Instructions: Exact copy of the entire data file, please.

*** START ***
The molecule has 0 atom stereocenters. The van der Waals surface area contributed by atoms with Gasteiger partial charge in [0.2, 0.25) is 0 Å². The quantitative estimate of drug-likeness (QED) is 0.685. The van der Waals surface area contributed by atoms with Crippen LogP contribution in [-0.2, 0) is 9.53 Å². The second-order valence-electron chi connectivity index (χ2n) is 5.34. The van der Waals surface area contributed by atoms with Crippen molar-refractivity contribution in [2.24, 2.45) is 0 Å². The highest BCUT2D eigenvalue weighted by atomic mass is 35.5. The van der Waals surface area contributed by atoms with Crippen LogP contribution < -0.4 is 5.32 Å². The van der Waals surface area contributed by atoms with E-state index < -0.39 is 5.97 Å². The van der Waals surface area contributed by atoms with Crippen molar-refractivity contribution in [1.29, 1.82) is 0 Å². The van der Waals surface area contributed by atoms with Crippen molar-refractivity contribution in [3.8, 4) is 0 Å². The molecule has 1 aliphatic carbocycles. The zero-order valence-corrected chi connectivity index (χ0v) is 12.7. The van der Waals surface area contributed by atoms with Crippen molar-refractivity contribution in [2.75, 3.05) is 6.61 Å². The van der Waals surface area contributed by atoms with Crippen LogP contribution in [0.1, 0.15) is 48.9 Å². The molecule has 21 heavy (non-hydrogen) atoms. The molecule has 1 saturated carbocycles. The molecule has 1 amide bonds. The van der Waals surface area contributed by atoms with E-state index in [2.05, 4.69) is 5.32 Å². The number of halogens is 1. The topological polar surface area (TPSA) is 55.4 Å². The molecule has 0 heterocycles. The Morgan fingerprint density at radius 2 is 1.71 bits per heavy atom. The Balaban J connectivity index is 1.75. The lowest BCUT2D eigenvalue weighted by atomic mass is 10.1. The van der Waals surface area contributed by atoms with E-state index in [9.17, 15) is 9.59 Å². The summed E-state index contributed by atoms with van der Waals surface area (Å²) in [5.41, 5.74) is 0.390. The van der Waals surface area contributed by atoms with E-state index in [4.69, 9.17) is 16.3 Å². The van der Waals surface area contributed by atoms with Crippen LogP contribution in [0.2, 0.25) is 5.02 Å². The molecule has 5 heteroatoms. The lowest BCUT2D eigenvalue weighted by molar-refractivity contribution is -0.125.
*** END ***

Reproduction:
The molecule has 0 atom stereocenters. The van der Waals surface area contributed by atoms with Gasteiger partial charge in [0.2, 0.25) is 0 Å². The quantitative estimate of drug-likeness (QED) is 0.685. The van der Waals surface area contributed by atoms with Crippen LogP contribution in [-0.2, 0) is 9.53 Å². The second-order valence-electron chi connectivity index (χ2n) is 5.34. The van der Waals surface area contributed by atoms with Crippen molar-refractivity contribution in [2.24, 2.45) is 0 Å². The highest BCUT2D eigenvalue weighted by atomic mass is 35.5. The van der Waals surface area contributed by atoms with Crippen LogP contribution < -0.4 is 5.32 Å². The van der Waals surface area contributed by atoms with E-state index < -0.39 is 5.97 Å². The van der Waals surface area contributed by atoms with Crippen molar-refractivity contribution in [1.29, 1.82) is 0 Å². The van der Waals surface area contributed by atoms with Crippen molar-refractivity contribution in [3.8, 4) is 0 Å². The molecule has 1 aliphatic carbocycles. The zero-order valence-corrected chi connectivity index (χ0v) is 12.7. The van der Waals surface area contributed by atoms with Crippen molar-refractivity contribution in [2.75, 3.05) is 6.61 Å². The van der Waals surface area contributed by atoms with Crippen LogP contribution in [0.1, 0.15) is 48.9 Å². The molecule has 21 heavy (non-hydrogen) atoms. The molecule has 1 saturated carbocycles. The molecule has 1 amide bonds. The van der Waals surface area contributed by atoms with E-state index in [2.05, 4.69) is 5.32 Å². The number of halogens is 1. The topological polar surface area (TPSA) is 55.4 Å². The molecule has 0 heterocycles. The Morgan fingerprint density at radius 2 is 1.71 bits per heavy atom. The Balaban J connectivity index is 1.75. The lowest BCUT2D eigenvalue weighted by atomic mass is 10.1. The van der Waals surface area contributed by atoms with E-state index in [9.17, 15) is 9.59 Å². The summed E-state index contributed by atoms with van der Waals surface area (Å²) in [5.41, 5.74) is 0.390. The van der Waals surface area contributed by atoms with E-state index in [4.69, 9.17) is 16.3 Å². The van der Waals surface area contributed by atoms with Crippen LogP contribution in [0.2, 0.25) is 5.02 Å². The molecule has 5 heteroatoms. The lowest BCUT2D eigenvalue weighted by molar-refractivity contribution is -0.125.